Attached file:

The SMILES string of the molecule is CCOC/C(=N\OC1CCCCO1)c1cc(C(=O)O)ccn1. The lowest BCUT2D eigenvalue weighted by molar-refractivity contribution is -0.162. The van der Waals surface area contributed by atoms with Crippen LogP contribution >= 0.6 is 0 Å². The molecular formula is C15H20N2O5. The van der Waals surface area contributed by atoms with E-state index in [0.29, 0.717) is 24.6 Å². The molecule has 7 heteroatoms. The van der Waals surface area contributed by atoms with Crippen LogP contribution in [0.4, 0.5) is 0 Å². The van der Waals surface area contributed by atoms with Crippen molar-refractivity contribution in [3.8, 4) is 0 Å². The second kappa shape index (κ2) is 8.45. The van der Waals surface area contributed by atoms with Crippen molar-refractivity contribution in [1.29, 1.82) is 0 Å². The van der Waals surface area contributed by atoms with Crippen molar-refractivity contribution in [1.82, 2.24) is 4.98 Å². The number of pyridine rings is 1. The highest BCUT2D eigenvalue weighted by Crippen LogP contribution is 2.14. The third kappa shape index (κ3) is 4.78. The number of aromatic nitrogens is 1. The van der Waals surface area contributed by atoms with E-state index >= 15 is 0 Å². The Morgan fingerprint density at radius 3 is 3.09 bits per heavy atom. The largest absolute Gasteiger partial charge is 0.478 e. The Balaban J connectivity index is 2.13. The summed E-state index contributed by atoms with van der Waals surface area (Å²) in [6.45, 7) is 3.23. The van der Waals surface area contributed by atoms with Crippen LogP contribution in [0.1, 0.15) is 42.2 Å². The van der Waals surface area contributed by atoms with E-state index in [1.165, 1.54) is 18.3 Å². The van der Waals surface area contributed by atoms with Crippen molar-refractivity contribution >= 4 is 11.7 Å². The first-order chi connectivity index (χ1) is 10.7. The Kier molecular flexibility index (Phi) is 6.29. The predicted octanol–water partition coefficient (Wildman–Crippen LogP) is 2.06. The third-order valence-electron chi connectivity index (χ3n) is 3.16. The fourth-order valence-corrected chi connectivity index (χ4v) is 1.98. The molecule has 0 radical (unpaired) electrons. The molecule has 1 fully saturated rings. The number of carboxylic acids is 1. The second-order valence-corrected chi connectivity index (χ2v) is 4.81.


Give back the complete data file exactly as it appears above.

The SMILES string of the molecule is CCOC/C(=N\OC1CCCCO1)c1cc(C(=O)O)ccn1. The lowest BCUT2D eigenvalue weighted by molar-refractivity contribution is -0.162. The van der Waals surface area contributed by atoms with Crippen LogP contribution >= 0.6 is 0 Å². The molecular formula is C15H20N2O5. The van der Waals surface area contributed by atoms with E-state index in [0.29, 0.717) is 24.6 Å². The molecule has 7 heteroatoms. The van der Waals surface area contributed by atoms with Crippen LogP contribution in [0.4, 0.5) is 0 Å². The van der Waals surface area contributed by atoms with Crippen molar-refractivity contribution in [3.8, 4) is 0 Å². The second kappa shape index (κ2) is 8.45. The van der Waals surface area contributed by atoms with Crippen molar-refractivity contribution in [1.29, 1.82) is 0 Å². The van der Waals surface area contributed by atoms with Crippen molar-refractivity contribution in [1.82, 2.24) is 4.98 Å². The number of pyridine rings is 1. The highest BCUT2D eigenvalue weighted by Crippen LogP contribution is 2.14. The third kappa shape index (κ3) is 4.78. The number of aromatic nitrogens is 1. The van der Waals surface area contributed by atoms with E-state index >= 15 is 0 Å². The Morgan fingerprint density at radius 3 is 3.09 bits per heavy atom. The largest absolute Gasteiger partial charge is 0.478 e. The Balaban J connectivity index is 2.13. The summed E-state index contributed by atoms with van der Waals surface area (Å²) in [6.45, 7) is 3.23. The van der Waals surface area contributed by atoms with Crippen LogP contribution in [0.1, 0.15) is 42.2 Å². The van der Waals surface area contributed by atoms with E-state index in [1.165, 1.54) is 18.3 Å². The van der Waals surface area contributed by atoms with Crippen molar-refractivity contribution >= 4 is 11.7 Å². The first-order chi connectivity index (χ1) is 10.7. The Kier molecular flexibility index (Phi) is 6.29. The predicted octanol–water partition coefficient (Wildman–Crippen LogP) is 2.06. The third-order valence-electron chi connectivity index (χ3n) is 3.16. The fourth-order valence-corrected chi connectivity index (χ4v) is 1.98. The molecule has 0 radical (unpaired) electrons. The molecule has 1 fully saturated rings. The number of carboxylic acids is 1. The second-order valence-corrected chi connectivity index (χ2v) is 4.81.